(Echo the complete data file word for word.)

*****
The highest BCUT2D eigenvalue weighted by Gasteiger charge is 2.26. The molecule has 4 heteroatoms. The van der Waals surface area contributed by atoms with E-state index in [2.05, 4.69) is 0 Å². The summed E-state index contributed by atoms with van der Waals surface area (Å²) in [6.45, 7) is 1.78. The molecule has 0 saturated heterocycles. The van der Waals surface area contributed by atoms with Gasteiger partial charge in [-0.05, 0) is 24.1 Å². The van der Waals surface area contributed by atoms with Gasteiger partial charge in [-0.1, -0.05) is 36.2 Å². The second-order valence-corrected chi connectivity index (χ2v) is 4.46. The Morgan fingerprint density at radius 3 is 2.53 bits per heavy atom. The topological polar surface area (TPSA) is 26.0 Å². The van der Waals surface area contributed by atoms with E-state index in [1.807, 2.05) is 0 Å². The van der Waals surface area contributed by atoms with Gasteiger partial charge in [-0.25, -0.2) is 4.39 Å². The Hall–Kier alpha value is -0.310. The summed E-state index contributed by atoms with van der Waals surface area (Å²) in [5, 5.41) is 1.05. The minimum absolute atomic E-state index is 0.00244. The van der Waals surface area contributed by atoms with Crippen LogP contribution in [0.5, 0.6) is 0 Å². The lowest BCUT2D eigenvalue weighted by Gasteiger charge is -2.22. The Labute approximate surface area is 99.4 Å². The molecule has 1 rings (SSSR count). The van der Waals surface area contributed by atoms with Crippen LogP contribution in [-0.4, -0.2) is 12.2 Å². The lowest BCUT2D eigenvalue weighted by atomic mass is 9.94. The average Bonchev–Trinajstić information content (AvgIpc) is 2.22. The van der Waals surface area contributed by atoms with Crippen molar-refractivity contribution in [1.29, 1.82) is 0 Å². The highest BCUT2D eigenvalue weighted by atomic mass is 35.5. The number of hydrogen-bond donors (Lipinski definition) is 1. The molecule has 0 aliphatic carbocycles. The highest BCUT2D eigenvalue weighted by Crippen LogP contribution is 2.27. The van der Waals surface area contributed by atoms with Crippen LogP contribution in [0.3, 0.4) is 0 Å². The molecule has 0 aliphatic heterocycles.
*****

The highest BCUT2D eigenvalue weighted by Gasteiger charge is 2.26. The molecule has 4 heteroatoms. The van der Waals surface area contributed by atoms with E-state index in [2.05, 4.69) is 0 Å². The summed E-state index contributed by atoms with van der Waals surface area (Å²) in [6.45, 7) is 1.78. The molecule has 0 saturated heterocycles. The van der Waals surface area contributed by atoms with Gasteiger partial charge in [-0.05, 0) is 24.1 Å². The van der Waals surface area contributed by atoms with Gasteiger partial charge in [-0.1, -0.05) is 36.2 Å². The second-order valence-corrected chi connectivity index (χ2v) is 4.46. The Morgan fingerprint density at radius 3 is 2.53 bits per heavy atom. The topological polar surface area (TPSA) is 26.0 Å². The van der Waals surface area contributed by atoms with E-state index in [1.807, 2.05) is 0 Å². The van der Waals surface area contributed by atoms with Gasteiger partial charge in [-0.25, -0.2) is 4.39 Å². The Hall–Kier alpha value is -0.310. The summed E-state index contributed by atoms with van der Waals surface area (Å²) in [5, 5.41) is 1.05. The minimum absolute atomic E-state index is 0.00244. The van der Waals surface area contributed by atoms with Crippen LogP contribution in [0.5, 0.6) is 0 Å². The lowest BCUT2D eigenvalue weighted by Gasteiger charge is -2.22. The Labute approximate surface area is 99.4 Å². The molecule has 1 rings (SSSR count). The van der Waals surface area contributed by atoms with Crippen LogP contribution in [-0.4, -0.2) is 12.2 Å². The lowest BCUT2D eigenvalue weighted by atomic mass is 9.94. The average Bonchev–Trinajstić information content (AvgIpc) is 2.22. The van der Waals surface area contributed by atoms with Crippen molar-refractivity contribution in [1.29, 1.82) is 0 Å². The highest BCUT2D eigenvalue weighted by atomic mass is 35.5. The number of hydrogen-bond donors (Lipinski definition) is 1. The molecule has 0 aliphatic carbocycles. The highest BCUT2D eigenvalue weighted by Crippen LogP contribution is 2.27. The van der Waals surface area contributed by atoms with Crippen LogP contribution in [0.3, 0.4) is 0 Å². The molecule has 0 aliphatic heterocycles.